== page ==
“Bite-Size Bits of Local, National, and Global History”
“Bite-Size Bits of Local, National, and Global History”
Tucson in Pima County, Arizona — The American Mountains (Southwest)

Fort Lowell

Fort Lowell Marker image. Click for full size.
By Bill Kirchner, January 1, 2010
1. Fort Lowell Marker
Inscription. The military post, established in 1862 near downtown Tucson, was moved to this location in 1873. One of many active forts on the Arizona frontier, Lowell served also as a major supply depot, influencing the economy and social life of the community. At its peak in the 1880's, three companies of infantry and two troops of cavalry - more than 250 officers and soldiers - were stationed here. The need for Fort Lowell steadily declined after Geronimo's surrender in 1886 and, despite local protest, it was closed by the army in 1891.

Spanish Translation Marker
Fuerte de Lowell
El fuerte militar, establecido cerca del centro de Tucsón en 1862, se trasladó a este sitio en 1873. Uno de los fuertes más activos en la frontera de Arizona, servía también de almacén militar mayor, contribuyendo a la vida social y económica de la comunidad. Entre 1880 y 1890, al colmo de su importancia, tenía tres compañías de infantería y dos de caballería – 250 oficiales y soldados. Después del rendimiento de Gerónimo en 1886, Lowell hacía menos falta. A pesar de quejas locales, el ejército lo cerró en 1891.
Erected by Tucson - Pima County Historical Commission and Arizona Historical Society.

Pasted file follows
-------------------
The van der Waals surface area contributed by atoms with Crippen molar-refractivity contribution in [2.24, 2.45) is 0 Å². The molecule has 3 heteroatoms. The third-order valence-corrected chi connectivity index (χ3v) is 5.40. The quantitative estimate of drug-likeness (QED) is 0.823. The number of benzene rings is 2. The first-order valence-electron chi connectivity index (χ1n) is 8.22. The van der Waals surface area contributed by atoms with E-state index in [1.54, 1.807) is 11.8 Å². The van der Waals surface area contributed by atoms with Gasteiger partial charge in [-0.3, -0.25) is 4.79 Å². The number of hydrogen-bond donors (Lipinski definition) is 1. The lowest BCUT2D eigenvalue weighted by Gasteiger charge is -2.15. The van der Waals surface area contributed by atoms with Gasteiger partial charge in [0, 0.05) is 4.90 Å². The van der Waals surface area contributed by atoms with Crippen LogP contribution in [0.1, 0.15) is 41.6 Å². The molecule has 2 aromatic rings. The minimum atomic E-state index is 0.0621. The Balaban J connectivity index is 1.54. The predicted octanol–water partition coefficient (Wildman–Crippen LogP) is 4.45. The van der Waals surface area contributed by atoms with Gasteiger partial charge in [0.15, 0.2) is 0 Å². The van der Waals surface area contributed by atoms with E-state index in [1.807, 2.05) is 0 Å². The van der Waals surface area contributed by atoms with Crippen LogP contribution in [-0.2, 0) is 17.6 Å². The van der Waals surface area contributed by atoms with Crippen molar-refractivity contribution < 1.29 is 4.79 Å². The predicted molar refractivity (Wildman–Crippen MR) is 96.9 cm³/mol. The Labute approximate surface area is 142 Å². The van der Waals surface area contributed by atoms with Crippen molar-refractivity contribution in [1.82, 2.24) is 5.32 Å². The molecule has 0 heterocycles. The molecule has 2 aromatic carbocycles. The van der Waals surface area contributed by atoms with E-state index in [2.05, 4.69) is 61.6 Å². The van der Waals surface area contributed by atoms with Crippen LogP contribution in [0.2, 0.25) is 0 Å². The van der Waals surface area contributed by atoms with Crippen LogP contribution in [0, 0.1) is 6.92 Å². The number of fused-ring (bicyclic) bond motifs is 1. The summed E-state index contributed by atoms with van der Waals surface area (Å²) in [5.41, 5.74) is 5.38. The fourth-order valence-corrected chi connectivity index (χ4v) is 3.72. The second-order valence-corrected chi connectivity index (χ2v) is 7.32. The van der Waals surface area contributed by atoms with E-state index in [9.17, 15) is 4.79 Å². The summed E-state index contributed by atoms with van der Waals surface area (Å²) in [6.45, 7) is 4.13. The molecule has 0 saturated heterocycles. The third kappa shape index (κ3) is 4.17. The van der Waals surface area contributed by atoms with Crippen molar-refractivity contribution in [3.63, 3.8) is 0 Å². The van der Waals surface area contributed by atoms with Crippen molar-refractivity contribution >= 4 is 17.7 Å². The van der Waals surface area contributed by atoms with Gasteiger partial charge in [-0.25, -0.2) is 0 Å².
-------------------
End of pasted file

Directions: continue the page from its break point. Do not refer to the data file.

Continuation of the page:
Location. 32° 
Fuerte De Lowell Marker image. Click for full size.
By Bill Kirchner, January 1, 2010
2. Fuerte De Lowell Marker
Spanish translation of marker text.
15.594′ N, 110° 52.406′ W. Marker is in Tucson, Arizona, in Pima County. Marker can be reached from North Craycroft Road near East Glenn Street. Click for map. The Marker is inside Fort Lowell Park at the east end of the Cottonwood Lane. Fort Lowell is on North Craycroft Road just north of Glenn Street. Marker is at or near this postal address: 2900 North Craycroft Road, Tucson AZ 85712, United States of America.
Other nearby markers. At least 8 other markers are within 3 miles of this marker, measured as the crow flies. Cottonwood Lane (here, next to this marker); Veterans Memorial (within shouting distance of this marker); a different marker also named Fort Lowell (about 500 feet away, measured in a direct line); Rugged Pioneer Soldiers (about 600 feet away); Chapel of San Pedro at Fort Lowell (approx. 0.4 miles away); Hacienda Moltacqua (approx. 2.1 miles away); Cattle Tank (approx. 2.2 miles away); Who Lived Here? (approx. 2.3 miles away). Click for a list of all markers in Tucson.
Also see . . .  Fort Lowell. Tucson was a small dusty town, and among the enterprising inhabitants were some fairly rough characters such as miners, other seekers after fortunes, prostitutes, and camp followers. There was disorder and drunkenness. The commanding officer, Captain W. Henry Brown, despaired of keeping discipline among the soldiers because
Cottonwood Lane at Fort Lowell image. Click for full size.
By Bill Kirchner, January 1, 2010
3. Cottonwood Lane at Fort Lowell
Fort Lowell Marker is just to left of lane by the parking lot.
Marker seen in photo is a marker commemorating Cottonwood Lane.